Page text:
DAILY PRESS BRIEFING BY THE OFFICE OF THE SPOKESMAN FOR THE SECRETARY-GENERAL
Department of Public Information . News and Media Division . New York
29 March 2005
Following is a near-verbatim transcript of today’s noon briefing by Fred Eckhard, Spokesman for the Secretary-General.
Sorry for the delay. We are expecting a statement by the Secretary-General in response to Mr. Volcker’s second interim report, but it hasn’t quite come down yet, so we’re going to start with our reaction to the earthquake of yesterday, with the following statement attributable to the Spokesman.
**Statement on Indonesia Earthquake
“The Secretary-General was deeply distressed at the news of a powerful earthquake off Sumatra in Indonesia yesterday. His heart goes out to the families of the many victims of this disaster, as well as to the Government of Indonesia.
“He has sent disaster coordination teams to the area to work with the Government, as well as with non-governmental organizations to help assess the damage while United Nations agencies work with others to help relieve the suffering.
“He pledges the United Nations’ support for the people of Indonesia at this difficult hour, as well as its readiness to help with reconstruction efforts at the appropriate time.”
Since the first earthquake struck Indonesia’s SumatraIsland yesterday, the United Nations has been working to provide assistance to survivors and assess the level of damage. Inter-agency assessment teams were on the ground within 12 hours of the quake.
The World Health Organization (WHO) has delivered medical supplies and has sent a search-and-rescue team to the hard-hit island of Nias. WHO will also be deploying health professionals, a water and sanitation expert and a logistician to the island tomorrow. For its part, the United Nations Refugee Agency’s office in Medan has sent 500 tents to Nias. The World Food Programme (WFP) is using its helicopters to ferry seriously wounded people from the badly damaged hospital in Nias to a hospital on mainland Sumatra.
Meanwhile, a UNICEF boat today arrived at the quake-stricken island of Simeulue, carrying tents, emergency relief materials, and additional personnel to bolster the agency’s already active presence there. We have more information on all of these items upstairs.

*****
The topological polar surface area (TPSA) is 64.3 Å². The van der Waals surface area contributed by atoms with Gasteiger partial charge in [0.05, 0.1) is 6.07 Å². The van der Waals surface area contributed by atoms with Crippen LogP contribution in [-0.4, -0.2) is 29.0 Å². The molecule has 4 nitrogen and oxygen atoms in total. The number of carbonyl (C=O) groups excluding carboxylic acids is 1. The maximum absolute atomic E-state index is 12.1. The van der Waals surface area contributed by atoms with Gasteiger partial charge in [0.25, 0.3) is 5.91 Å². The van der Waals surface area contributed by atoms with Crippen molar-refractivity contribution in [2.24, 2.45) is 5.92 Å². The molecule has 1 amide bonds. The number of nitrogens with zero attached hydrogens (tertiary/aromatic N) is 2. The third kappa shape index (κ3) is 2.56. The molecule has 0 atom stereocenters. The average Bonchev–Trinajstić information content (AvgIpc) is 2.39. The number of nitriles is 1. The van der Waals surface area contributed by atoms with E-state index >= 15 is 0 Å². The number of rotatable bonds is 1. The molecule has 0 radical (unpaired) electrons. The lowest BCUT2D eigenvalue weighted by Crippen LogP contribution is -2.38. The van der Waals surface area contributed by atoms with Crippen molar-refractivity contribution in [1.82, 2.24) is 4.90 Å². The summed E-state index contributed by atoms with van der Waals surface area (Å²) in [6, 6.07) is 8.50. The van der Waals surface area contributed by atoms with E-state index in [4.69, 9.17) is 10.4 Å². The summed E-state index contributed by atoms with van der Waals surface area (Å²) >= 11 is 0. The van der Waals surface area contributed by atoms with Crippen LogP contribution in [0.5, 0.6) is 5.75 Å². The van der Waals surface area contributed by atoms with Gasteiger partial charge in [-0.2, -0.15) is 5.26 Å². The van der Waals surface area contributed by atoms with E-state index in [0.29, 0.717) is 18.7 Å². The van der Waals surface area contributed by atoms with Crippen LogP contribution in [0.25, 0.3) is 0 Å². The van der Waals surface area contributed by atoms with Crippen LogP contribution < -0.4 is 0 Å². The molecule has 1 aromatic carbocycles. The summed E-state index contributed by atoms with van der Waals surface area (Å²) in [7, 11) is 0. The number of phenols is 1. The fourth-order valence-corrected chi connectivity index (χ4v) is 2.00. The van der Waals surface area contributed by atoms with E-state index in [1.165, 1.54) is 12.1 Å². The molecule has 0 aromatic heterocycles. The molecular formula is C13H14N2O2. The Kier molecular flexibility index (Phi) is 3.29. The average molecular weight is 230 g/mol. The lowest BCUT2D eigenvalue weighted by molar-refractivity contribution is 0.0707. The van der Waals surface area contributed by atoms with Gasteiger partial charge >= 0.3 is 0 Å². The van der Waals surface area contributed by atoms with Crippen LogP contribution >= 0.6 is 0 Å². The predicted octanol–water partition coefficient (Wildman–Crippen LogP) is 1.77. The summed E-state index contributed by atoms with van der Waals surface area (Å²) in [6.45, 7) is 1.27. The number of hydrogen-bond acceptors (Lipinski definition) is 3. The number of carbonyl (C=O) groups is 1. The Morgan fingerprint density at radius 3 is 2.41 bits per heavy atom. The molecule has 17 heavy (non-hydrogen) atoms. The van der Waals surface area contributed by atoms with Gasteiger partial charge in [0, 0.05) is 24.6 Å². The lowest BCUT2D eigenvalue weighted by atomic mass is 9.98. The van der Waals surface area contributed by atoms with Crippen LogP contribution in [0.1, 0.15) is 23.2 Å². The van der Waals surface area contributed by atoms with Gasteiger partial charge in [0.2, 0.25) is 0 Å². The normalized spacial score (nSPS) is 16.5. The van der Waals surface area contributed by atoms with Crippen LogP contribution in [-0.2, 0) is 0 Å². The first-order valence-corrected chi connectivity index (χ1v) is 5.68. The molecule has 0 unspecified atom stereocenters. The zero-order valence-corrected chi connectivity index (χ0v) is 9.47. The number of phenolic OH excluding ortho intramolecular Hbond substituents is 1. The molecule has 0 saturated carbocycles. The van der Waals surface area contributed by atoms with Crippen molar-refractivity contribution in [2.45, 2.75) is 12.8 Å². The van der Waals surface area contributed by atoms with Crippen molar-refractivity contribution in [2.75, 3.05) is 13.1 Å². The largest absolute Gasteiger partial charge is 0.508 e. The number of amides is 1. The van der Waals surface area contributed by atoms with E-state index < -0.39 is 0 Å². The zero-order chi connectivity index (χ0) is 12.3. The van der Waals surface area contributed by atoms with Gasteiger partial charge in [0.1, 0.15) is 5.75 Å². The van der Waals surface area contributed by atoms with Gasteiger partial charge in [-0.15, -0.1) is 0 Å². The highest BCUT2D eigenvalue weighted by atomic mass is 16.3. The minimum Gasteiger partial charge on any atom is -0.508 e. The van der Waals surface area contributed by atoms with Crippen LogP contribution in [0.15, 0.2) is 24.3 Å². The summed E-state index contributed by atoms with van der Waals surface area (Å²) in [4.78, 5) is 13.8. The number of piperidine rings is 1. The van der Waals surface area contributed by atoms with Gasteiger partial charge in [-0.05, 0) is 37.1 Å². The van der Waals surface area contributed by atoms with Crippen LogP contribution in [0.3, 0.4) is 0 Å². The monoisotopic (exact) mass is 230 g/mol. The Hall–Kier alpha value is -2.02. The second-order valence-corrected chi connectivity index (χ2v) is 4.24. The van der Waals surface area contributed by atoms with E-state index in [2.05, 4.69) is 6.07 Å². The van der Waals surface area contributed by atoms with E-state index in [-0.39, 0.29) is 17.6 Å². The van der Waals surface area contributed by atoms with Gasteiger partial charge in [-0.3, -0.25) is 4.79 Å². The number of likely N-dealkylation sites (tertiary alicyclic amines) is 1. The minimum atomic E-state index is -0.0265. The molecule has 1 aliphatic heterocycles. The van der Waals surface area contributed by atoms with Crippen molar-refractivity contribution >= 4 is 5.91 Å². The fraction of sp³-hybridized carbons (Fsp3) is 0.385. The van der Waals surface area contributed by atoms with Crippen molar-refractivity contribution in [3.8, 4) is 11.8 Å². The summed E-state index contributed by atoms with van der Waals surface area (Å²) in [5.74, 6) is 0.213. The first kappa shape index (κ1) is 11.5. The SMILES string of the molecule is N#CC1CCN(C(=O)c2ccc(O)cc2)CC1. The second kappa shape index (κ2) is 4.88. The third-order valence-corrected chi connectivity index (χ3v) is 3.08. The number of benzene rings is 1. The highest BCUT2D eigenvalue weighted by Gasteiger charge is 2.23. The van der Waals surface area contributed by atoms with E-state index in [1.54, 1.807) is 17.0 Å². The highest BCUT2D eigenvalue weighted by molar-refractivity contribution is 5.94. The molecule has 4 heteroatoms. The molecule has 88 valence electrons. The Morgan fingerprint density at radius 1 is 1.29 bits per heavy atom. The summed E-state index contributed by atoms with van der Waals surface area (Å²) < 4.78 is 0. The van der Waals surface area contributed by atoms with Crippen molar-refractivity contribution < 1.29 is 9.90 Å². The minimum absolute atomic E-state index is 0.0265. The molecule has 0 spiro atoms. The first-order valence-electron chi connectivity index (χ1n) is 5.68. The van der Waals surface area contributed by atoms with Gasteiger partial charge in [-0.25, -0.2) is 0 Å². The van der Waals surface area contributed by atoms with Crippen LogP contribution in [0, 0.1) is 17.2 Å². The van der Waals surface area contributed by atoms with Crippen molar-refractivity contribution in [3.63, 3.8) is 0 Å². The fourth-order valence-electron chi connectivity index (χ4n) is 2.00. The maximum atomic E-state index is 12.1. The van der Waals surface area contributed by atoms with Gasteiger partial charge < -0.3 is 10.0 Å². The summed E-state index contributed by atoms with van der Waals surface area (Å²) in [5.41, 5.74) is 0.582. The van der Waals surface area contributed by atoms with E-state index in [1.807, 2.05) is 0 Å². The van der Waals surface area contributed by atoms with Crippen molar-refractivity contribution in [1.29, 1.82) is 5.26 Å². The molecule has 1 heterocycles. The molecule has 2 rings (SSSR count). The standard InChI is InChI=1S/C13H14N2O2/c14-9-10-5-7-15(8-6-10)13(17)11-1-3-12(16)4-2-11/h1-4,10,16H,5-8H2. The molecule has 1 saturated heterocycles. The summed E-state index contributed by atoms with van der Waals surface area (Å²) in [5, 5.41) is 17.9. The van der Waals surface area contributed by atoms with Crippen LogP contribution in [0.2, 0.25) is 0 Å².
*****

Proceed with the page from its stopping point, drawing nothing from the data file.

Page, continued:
The Security Council this morning is holding consultations on Liberia, with Jacques Klein, the head of the United Nations Mission in that country, briefing Council members on the Secretary-General’s recent report.
In that report, the Secretary-General cites progress in implementing key elements of the Comprehensive Peace Agreement. He strongly recommends the deployment of an additional United Nations-formed police unit, to reinforce the United Nations Mission’s capacity to maintain a secure environment during the upcoming electoral period.
This morning, the Council will also consider a report of the Panel of Experts that deals with resolution 1579, concerning sanctions on Liberia. That report concludes that Liberia is not yet in a position to make a successful application for participation in the Kimberley Process on diamond trading.
This afternoon at 3, the Security Council will hold consultations on Guinea-Bissau, to be briefed on the Secretary-General’s most recent report by his Representative to that country, João Honwana. The Secretary-General says the country has improved noticeably, but warns that, if poorly prepared and managed, elections could be an additional source of tension and further instability.
Also in the afternoon, Under-Secretary-General for Political Affairs Kieran Prendergast will brief the Council in its consultations on the report submitted last week by Peter Fitzgerald on the causes, consequences and circumstances of the 14 February bombing that killed former Lebanese Prime Minister Rafik Hariri.
Council members are also scheduled to discuss a draft resolution on Sudan, with a possible vote afterward.
The Secretary-General met yesterday afternoon with international non-governmental organizations to discuss the continuing violence in Darfur, Sudan, and to underline the crucial role of non-governmental organizations in the international community’s efforts there.
The Secretary-General stressed as critical the ability of NGOs to operate without restrictions in Darfur and expressed his deep concern about the rising level of threats against relief workers in the province. He called on all parties to ensure their safety and security.
The participants also discussed the urgent need for further action by the Security Council, and the Secretary-General offered to facilitate a meeting between the Security Council and representatives of NGOs under the so-called Arria formula. We put out a statement yesterday following the meeting with more details.